FURTHER evidence that property prices continued to rise at the end of last year emerged yesterday but the outlook for 2010 looks less rosy.
The government’s housing survey, compiled by the Department for Communities and Local Government (DCLG), reported that house prices rose by 0.6 per cent in November compared to 12 months ago. Average house prices rose to £200,454, which is an increase of more than seven per cent since March, when the average price was £187,193.
The survey found that house prices were buoyed by low interest rates and weak supply as people waited for more news that prices were rising before committing to selling their houses.
“Virtually all house price measures, including the DCLG, indicate that house prices troughed around March (2009) and have been firming ever since,” said Howard Archer, chief UK economist for IHS Global Insight.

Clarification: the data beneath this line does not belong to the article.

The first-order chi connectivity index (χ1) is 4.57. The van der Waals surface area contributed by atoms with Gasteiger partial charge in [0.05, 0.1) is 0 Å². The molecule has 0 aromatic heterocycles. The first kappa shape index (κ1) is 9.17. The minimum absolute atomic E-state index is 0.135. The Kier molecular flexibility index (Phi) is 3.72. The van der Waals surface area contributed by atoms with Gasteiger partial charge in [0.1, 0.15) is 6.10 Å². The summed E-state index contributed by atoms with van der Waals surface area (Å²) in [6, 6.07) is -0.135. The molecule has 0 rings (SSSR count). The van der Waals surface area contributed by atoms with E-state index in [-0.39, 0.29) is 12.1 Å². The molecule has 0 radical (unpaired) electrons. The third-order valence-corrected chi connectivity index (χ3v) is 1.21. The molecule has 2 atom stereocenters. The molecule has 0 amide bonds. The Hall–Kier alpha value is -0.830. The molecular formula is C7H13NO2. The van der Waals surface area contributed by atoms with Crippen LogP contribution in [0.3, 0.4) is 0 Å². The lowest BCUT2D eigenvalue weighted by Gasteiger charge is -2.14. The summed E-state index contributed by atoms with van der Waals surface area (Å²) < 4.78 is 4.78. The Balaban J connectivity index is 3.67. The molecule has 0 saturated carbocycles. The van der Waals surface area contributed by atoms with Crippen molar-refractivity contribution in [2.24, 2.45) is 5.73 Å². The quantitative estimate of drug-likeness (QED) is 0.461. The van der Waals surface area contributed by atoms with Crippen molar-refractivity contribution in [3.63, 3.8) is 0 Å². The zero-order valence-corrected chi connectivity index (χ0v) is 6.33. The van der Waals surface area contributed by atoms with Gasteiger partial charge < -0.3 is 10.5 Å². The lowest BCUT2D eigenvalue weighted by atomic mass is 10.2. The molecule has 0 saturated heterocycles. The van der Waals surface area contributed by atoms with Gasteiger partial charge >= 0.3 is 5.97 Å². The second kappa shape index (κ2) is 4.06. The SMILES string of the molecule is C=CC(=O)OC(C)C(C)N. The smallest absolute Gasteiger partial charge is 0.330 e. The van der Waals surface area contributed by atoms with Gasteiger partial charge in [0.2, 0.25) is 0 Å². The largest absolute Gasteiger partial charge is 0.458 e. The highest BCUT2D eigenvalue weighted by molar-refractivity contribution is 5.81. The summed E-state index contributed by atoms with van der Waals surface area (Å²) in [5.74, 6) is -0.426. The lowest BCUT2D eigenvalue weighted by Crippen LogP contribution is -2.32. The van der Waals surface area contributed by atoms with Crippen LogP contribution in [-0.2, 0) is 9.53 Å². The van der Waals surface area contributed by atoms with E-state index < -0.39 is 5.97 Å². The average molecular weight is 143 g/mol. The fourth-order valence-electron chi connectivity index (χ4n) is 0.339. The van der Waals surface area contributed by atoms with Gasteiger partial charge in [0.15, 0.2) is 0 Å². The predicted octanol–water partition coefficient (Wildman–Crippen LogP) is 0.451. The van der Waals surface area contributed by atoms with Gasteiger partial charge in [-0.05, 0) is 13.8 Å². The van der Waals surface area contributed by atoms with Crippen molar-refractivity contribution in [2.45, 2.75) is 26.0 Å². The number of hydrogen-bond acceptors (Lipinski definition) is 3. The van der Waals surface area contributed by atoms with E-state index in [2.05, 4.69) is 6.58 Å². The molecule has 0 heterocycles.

The price increase was welcomed by David Brown, commercial director of LSL Property Services, who said that buy-to-let investors did particularly well last year. He said: “The modest recovery in house prices in 2009, together with rental income remaining steady, meant property once again brought a tidy return for the buy-to-let investor.”
However, the DCLG survey could be the last bit of good news for the housing sector according to Archer. Rising unemployment and stagnant wage growth has made house prices less affordable he says, and the house price to earnings ratio rose in December.
Archer said the housing market could tip in favour of buyers later this year as more people put their homes on the market. “A relapse in house prices will be likely if the recent firming trend leads to more properties coming onto the market,” he said.